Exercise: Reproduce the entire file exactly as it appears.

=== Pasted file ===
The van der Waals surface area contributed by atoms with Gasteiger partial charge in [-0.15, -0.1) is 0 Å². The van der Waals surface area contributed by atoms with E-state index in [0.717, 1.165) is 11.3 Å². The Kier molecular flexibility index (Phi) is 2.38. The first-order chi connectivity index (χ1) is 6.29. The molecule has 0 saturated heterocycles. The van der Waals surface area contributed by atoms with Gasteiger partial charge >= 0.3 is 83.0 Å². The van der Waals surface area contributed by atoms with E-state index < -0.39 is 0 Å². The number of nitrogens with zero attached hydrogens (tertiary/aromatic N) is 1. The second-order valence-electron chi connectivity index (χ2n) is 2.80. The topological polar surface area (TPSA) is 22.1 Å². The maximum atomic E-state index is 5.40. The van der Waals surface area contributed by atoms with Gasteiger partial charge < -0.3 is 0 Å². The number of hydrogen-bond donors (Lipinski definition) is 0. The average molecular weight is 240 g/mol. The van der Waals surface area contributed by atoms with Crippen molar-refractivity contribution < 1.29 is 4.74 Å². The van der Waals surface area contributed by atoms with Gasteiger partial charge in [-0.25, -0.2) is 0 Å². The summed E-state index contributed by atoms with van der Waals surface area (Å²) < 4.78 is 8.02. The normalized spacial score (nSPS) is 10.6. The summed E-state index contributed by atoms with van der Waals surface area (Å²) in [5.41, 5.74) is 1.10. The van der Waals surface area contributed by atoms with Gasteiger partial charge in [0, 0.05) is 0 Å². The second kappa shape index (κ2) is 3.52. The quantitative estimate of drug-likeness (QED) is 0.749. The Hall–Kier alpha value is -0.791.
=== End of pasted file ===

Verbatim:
The van der Waals surface area contributed by atoms with Gasteiger partial charge in [-0.15, -0.1) is 0 Å². The van der Waals surface area contributed by atoms with E-state index in [0.717, 1.165) is 11.3 Å². The Kier molecular flexibility index (Phi) is 2.38. The first-order chi connectivity index (χ1) is 6.29. The molecule has 0 saturated heterocycles. The van der Waals surface area contributed by atoms with Gasteiger partial charge >= 0.3 is 83.0 Å². The van der Waals surface area contributed by atoms with E-state index < -0.39 is 0 Å². The number of nitrogens with zero attached hydrogens (tertiary/aromatic N) is 1. The second-order valence-electron chi connectivity index (χ2n) is 2.80. The topological polar surface area (TPSA) is 22.1 Å². The maximum atomic E-state index is 5.40. The van der Waals surface area contributed by atoms with Gasteiger partial charge < -0.3 is 0 Å². The number of hydrogen-bond donors (Lipinski definition) is 0. The average molecular weight is 240 g/mol. The van der Waals surface area contributed by atoms with Crippen molar-refractivity contribution < 1.29 is 4.74 Å². The van der Waals surface area contributed by atoms with Gasteiger partial charge in [-0.25, -0.2) is 0 Å². The summed E-state index contributed by atoms with van der Waals surface area (Å²) < 4.78 is 8.02. The normalized spacial score (nSPS) is 10.6. The summed E-state index contributed by atoms with van der Waals surface area (Å²) in [5.41, 5.74) is 1.10. The van der Waals surface area contributed by atoms with Gasteiger partial charge in [0, 0.05) is 0 Å². The second kappa shape index (κ2) is 3.52. The quantitative estimate of drug-likeness (QED) is 0.749. The Hall–Kier alpha value is -0.791.